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Spine (Phila Pa 1976). 1998 Sep 15;23(18):1946-55; discussion 1955-6.

Biomechanical comparison of C1-C2 posterior fixations. Cable, graft, and screw combinations.

Author information

  • 1Dokuz Eyl├╝l University Hospital, Department of Neurosurgery, Balcova Izmir, Turkey.

Abstract

STUDY DESIGN:

Four combinations of cable-graft-screw fixation at C1-C2 were compared biomechanically in vitro using nondestructive flexibility testing. Each specimen was instrumented successively using each fixation combination.

OBJECTIVES:

To determine the relative amounts of movement at C1-C2 after instrumentation with various combinations of one or two transarticular screws and a posterior cable-secured graft. Also to determine the role of each component of the construct in resisting different types of loading.

SUMMARY OF BACKGROUND DATA:

Spinal stiffness increases after instrumentation with two transarticular screws plus a posterior wire-graft compared with a wire-graft alone. Other C1-C2 cable-graft-screw combinations have not been tested.

METHODS:

Eight human cadaveric occiput-C3 specimens were loaded nondestructively with pure moments, and nonconstrained motion at C1-C2 was measured. The instrumented states tested were a C1-C2 interposition graft attached with multistranded cable; a cable-graft plus one transarticular screw; two transarticular screws alone; and a cable-graft plus two transarticular screws.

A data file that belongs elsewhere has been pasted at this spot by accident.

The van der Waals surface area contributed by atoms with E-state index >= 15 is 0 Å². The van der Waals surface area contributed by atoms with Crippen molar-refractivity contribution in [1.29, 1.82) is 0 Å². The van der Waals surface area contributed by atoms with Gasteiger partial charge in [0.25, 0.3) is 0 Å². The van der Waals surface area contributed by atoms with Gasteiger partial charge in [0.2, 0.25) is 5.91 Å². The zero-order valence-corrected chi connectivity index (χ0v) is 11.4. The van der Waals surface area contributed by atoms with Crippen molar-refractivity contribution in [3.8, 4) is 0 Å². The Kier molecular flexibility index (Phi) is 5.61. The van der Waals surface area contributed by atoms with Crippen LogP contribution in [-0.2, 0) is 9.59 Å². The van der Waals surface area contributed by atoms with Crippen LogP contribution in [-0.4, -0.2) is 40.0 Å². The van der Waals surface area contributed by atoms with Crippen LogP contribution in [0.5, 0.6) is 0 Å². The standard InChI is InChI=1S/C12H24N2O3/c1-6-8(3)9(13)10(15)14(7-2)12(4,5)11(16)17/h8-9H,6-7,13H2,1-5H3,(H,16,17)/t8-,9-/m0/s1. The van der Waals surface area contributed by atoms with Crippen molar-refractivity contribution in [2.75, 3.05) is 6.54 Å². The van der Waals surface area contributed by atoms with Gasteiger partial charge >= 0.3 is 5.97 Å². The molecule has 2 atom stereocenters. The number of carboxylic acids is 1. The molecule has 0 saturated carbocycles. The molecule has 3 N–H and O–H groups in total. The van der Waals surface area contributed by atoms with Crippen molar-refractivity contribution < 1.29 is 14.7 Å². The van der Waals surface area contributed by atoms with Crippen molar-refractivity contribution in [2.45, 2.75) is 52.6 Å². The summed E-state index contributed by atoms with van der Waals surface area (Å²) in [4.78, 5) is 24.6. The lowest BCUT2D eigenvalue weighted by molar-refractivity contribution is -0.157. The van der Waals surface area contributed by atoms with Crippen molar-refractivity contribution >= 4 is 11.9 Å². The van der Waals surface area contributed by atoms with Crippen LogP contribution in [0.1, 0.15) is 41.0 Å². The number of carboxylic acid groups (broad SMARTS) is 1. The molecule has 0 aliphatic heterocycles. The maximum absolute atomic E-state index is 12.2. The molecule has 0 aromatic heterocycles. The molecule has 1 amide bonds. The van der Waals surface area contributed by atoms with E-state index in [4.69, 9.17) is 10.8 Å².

RESULTS:

The transarticular screws prevented lateral bending and axial rotation better than the posterior cable-graft. The cable-graft prevented flexion and extension better than the screws. Increasing the number of fixation points often significantly decreased the rotation and translation (paired t test; P < 0.05). Axes of rotation shifted from their normal location toward the hardware.

CONCLUSIONS:

It is mechanically advantageous to include as many fixation points as possible when atlantoaxial instability is treated surgically.

PMID:
9779526
[PubMed - indexed for MEDLINE]
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